By Firat Kozok , Onur Ant , and Khalid Al Ansary
Turkey sees a real risk that Iraqi Kurds will press ahead with an independence referendum, according to an adviser to the president, a move that would defy almost unanimous opposition among neighboring states and surprise the many observers who foresee a deal with Baghdad emerging.
The semi-autonomous area in the north of Iraq might create “de facto” sovereignty by holding the vote as planned on Sept. 25, Reha Denemec, who advises Recep Tayyip Erodgan on issues including foreign policy, said in a phone interview Monday. That would exacerbate the already “abnormal” conditions in the region, he said, adding that only Israel among local powers supports Kurdish independence.
Kurdish leaders have for years flirted with a complete break from Baghdad’s rule, renewing the calls after Islamic State routed the Iraqi army in its march to the border of the oil-rich region in 2014. The plan for a plebiscite — to be followed by another for a new parliament and president on Nov. 6. — has been condemned by Iraq’s government, the U.S., Iran and Turkey, which worries sovereignty would encourage its own Kurdish insurgents.
All have urged Kurdish leader Massoud Barzani to seek an agreement with Iraqi Prime Minister Haider al-Abadi that would keep Iraq intact. A delegation of Kurdish politicians has in recent days been in the Iraqi capital to discuss key issues, including the share of federal income handed to the Kurdistan Regional Government in Erbil and the distribution of oil revenues. They also met the ambassadors of the U.S., Britain, Russia, and Iran.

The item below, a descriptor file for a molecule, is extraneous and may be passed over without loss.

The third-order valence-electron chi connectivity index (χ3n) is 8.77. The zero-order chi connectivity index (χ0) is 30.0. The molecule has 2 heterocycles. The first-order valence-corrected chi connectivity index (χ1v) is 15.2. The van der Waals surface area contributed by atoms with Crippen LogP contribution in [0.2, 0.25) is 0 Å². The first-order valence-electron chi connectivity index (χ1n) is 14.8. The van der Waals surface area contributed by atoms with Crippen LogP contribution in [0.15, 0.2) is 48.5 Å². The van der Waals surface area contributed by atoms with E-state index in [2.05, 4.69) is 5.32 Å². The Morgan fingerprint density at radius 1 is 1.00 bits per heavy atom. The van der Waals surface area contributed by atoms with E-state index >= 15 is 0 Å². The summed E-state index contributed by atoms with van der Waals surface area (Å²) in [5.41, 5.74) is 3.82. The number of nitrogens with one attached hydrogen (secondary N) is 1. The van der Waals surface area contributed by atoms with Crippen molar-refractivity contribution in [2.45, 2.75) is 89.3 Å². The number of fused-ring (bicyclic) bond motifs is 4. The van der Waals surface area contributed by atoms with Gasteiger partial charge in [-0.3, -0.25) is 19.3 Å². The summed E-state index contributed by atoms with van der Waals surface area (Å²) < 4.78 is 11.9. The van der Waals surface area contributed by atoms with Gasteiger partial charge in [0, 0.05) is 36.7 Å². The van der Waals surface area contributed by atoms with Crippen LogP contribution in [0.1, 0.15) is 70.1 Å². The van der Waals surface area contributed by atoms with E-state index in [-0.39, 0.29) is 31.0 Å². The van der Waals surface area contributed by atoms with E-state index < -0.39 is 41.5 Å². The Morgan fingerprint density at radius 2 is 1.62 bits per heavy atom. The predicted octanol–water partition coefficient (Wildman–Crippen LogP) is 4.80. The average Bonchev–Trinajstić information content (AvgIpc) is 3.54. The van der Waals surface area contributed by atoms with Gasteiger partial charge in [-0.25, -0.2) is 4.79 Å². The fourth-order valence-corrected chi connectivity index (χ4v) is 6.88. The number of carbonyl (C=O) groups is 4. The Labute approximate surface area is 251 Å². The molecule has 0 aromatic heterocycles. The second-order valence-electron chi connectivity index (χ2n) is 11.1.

The central government’s “intention” is to reach a deal and the latest negotiations were held in a “friendly atmosphere,” Abadi’s spokesman, Saad Al-Hadithi, said by phone. Holding a referendum would be “unconstitutional” and wouldn’t resolve anything, he said.
A prominent member of the Kurdish team, Patriotic Union of Kurdistan spokesman Saadi Ahmed Pira, said Iraqi officials seemed to be aware of their past mistakes toward the Kurdish region and had pledged to iron out differences. The Kurdish delegation will meet with Barzani on Wednesday to assess progress, he said.
Denemec’s comments reflect the concern in Ankara though as the talks drag on without a public statement of progress toward agreeing the political and economic concessions necessary to avoid a split of OPEC’s second-biggest oil producer.
Sunni power Turkey has for years enjoyed closer ties to the Kurds than with the Shiite-led central government in Baghdad, which is backed by Iran, providing a key route to market for the Kurdish oil industry. But the chaos that could follow any break-up as well as Turkey’s domestic security concerns mean it has opposed Kurdish statehood.
Investors appear to have confidence an agreement will be reached and the vote called off. The yield on dollar denominated Iraqi government bonds due for 2023 has fallen by more than 30 basis points since Aug. 11, to 6.47 percent on Monday. The securities are still trading at a premium over the pricing on the day of their issuance this month. The country’s five-year credit default swaps, the cost of protecting debt against default, fell more than 10 basis points over the past month to 520 on Monday.
“The referendum, if it takes place, will likely have less of a direct economic impact on the central government, given the large autonomy of the KRG already,” said Trieu Pham, London-based emerging-markets credit strategy analyst at MUFG Securities. “While Iraq has been a good recovery story, current pricing might not fully incorporate those risks.”
— With assistance by Selcuk Gokoluk